While studies have shown that most kids with elevated cholesterol continue to have it into adulthood, there’s scant evidence that treating high cholesterol at a young age will make a difference in the long run. To find out whether treating children with high cholesterol cuts their chances of developing heart disease, researchers would need a randomized, controlled trial lasting 40 years or more, and during that time it’s likely that the way we treat high cholesterol and heart disease will change. Add in the cost and the large numbers you’d need to enroll, and it’s virtually certain that such a trial will never take place.
The fact that we’ll never prove the efficacy of early treatment doesn’t mean it’s a bad idea, of course. But absent a big trial, the question becomes, do the known benefits of cholesterol testing outweigh the costs and risks? Right now, the answer is no. Cholesterol screening for kids has some potential benefits—it can identify children who would benefit most from intervention, for instance—but it costs money and could lead to an unnecessary increase in prescription drug use among children. One can easily imagine a scenario in which statins become the standard treatment for kids with high cholesterol—not just because drugs are easier to prescribe (and stick to) than diet and exercise, but also because doctors are inherently biased toward doing something rather than nothing. A prescription for lifestyle changes puts the onus on the patient, but people usually go to their physician hoping that it’s the doctor who will take action.
That’s a real cause for concern. A 10-year-old who’s prescribed a statin could potentially continue taking the drug for another 60 years, with no hope of seeing any benefit for at least half that time. Side effects that might seem small over the course of a few months or a year could be unmasked and amplified over the decades, and we don’t have good data yet on the long-term safety and risk profile of statins for children.
So what convinced the panel that the testing was worthwhile? It’s notable that among its 14 members, only five disclosed no conflicts of interest. Peter Kwiterovich, a physician and lipid researcher at Johns Hopkins University School of Medicine who chaired the cholesterol sub-panel, reported having received $150,629 from Pfizer (the maker of the statin Lipitor) last year. He has also reported having ties to nine different pharmaceutical companies, including the makers of the statins Zocor and Crestor, and a company that develops and licenses cholesterol tests.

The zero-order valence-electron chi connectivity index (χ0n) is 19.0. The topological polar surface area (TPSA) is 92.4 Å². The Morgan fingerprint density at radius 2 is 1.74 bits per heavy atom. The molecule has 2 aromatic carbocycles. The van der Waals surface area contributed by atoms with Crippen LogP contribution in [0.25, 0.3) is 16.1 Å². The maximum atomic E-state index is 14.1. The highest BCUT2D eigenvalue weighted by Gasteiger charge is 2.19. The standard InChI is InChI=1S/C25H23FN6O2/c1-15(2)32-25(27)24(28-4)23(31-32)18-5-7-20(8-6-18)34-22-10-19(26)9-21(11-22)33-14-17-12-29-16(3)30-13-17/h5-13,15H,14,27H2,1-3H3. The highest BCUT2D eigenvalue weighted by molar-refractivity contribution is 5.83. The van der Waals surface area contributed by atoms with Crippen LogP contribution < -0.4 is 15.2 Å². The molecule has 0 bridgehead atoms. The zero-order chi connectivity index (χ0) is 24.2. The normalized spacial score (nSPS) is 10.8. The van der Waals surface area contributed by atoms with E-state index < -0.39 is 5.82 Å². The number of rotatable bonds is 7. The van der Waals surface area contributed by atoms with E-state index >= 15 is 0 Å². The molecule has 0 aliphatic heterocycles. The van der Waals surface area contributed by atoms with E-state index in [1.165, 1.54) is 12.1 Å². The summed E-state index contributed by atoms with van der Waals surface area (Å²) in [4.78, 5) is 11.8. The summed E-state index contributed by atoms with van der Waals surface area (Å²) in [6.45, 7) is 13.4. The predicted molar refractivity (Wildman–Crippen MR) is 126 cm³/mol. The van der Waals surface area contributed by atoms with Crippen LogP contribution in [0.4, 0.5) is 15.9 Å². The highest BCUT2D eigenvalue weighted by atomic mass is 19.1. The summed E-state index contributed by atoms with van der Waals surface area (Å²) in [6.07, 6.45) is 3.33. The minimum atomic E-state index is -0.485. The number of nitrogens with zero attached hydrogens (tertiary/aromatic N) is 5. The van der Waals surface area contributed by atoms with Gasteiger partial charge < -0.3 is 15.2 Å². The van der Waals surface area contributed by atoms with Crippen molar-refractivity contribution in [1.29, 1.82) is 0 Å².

Kwiterovich did not respond to my request for an interview, but when I asked Daniels if he was troubled by the fact that two-thirds of the panel members had declared conflicts of interest, he insisted that these relationships had not tainted their recommendations. “You will not find any group of people more committed to improving the health of kids,” he said. (Daniels himself has served as a consultant for two companies which make cholesterol-lowering drugs.)
Cholesterol drugs clearly help people with existing heart disease, but their benefits for those without heart trouble remain less clear. In the rush to prevent heart problems, we shouldn’t lose sight of the actual finish line. High cholesterol is a risk factor, not a disease. Not everyone who has a heart attack has high cholesterol, and many people with high cholesterol do not go on to get heart disease. Right now, we don’t have much evidence that tracking cholesterol earlier in life will change the end results we really care about—heart attacks, strokes and other life-threatening conditions.
Four years ago, the U.S. Preventative Services Task Force evaluated the existing studies and concluded that there was insufficient evidence to recommend for or against routine cholesterol screening for children. There haven’t been any sweeping new studies since then, so why did the task force stop short of promoting cholesterol screening for children, while the NHLBI panel endorsed it? According to a pediatrician and dissenting panel member Dimitri Christakis, the divergence comes down to a difference in the way the two groups viewed the evidence.
Most of the NHLBI panelists are practicing physicians who work with individual patients. They’re doctors who are paid and trained to do things. The task force includes researchers with backgrounds in statistics, epidemiology and public health. They’ve crunched population data and seen the harms that can come from seemingly innocuous programs (such as prostate cancer screening). “They really take the approach that in the absence of evidence, it’s best not to do something,” Christakis says. Even in the age of high-tech medicine, the Hippocratic oath offers sage advice—first do no harm.